Bruce Charron was on a hill he’d navigated hundreds of times before when it happened.
The 68-year-old skier took a turn toward the edge of the slope, lost a ski and collided with a tree Sunday afternoon at Jay Peak Resort in Vermont. Ski patrollers performed CPR on Charron and loaded him in a rescue toboggan.
By the time they reached the infirmary at the bottom of the hill, a doctor was ready to examine him. But it was too late.
“He was gone,” said Pierre Brideau, a longtime friend of Charron’s and a patroller at Jay Peak. “He got the best care he could but it was just a terrible, traumatic accident.”
Brideau fought back tears as he recounted his friend’s final moments.
Charron, whom he described as “larger than life,” was a Montreal West resident known for his charitable works. He co-founded Andy Collins for Kids Foundation, which has raised over $3 million for the Montreal Children’s Hospital Foundation over the past 22 years.
“On Monday, they were going to have a ceremony to honour his work,” said Claudia Hess, who worked with Charron.
“He organized events that were just the most fun, just a real party. He was a selfless man. His motto was to put the fun in fundraising and that’s exactly what he did.”
According to Vermont State Police, the incident occurred around 12:45 p.m. on the mountain’s “Montrealer” trail. The weather was clear and cold at the time of the incident.
The ski resort’s trail map depicts the Montrealer as an intermediate level trail. State police are asking anyone who may have been a witness to the incident to call their investigators at 802-334-8881.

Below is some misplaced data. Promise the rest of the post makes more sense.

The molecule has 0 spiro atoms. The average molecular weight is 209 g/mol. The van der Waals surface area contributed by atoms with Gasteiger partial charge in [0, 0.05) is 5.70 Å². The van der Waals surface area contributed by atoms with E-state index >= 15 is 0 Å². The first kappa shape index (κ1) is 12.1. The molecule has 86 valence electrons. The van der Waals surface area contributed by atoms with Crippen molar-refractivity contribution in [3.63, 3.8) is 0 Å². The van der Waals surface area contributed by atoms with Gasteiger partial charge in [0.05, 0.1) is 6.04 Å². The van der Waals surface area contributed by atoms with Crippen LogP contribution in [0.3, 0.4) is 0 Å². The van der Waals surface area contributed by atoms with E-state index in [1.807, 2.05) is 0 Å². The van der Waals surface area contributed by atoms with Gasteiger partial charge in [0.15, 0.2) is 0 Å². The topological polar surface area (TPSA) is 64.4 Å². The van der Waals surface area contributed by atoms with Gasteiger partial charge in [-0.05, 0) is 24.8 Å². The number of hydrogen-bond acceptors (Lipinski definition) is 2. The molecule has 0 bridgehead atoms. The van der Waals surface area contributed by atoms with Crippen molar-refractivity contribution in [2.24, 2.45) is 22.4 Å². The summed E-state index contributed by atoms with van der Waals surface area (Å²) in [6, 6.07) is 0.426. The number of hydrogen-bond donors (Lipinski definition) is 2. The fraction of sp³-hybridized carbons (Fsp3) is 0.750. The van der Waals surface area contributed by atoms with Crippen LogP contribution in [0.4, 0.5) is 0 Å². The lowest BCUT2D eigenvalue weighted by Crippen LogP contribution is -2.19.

“The conditions weren’t great but (Charron) was an excellent skier,” said Brideau. “It was a freak accident. He just lost a ski.”
Brideau and his wife Hess say Charron was the “social planner” at Jay Peak — where he and his wife Anne were the “nucleus” of a group of 10 Montreal couples with a cottage on the hill.
“He was the life of the party; he just wanted everyone to have fun and be happy,” said Hess.
Charron owned a company that manufactured leather for varsity athletics jackets in the United States.
Hess says he had recently started working with Concordia University to fundraise scholarships for students who wouldn’t otherwise have the means to get a higher education.
He also raised money for the Montreal West Aquatics Club.
“He was all about his community, about improving the lives of the people around him,” said Brideau. “This is a huge loss for Montreal West.”
The 68-year-old had three daughters and two grandchildren.
“They were his life; he was always emailing photos of them, talking about the grandchildren,” said Hess. “He was a great father and grandfather and we’ll miss him so much.”
Presse Canadienne contributed to this report.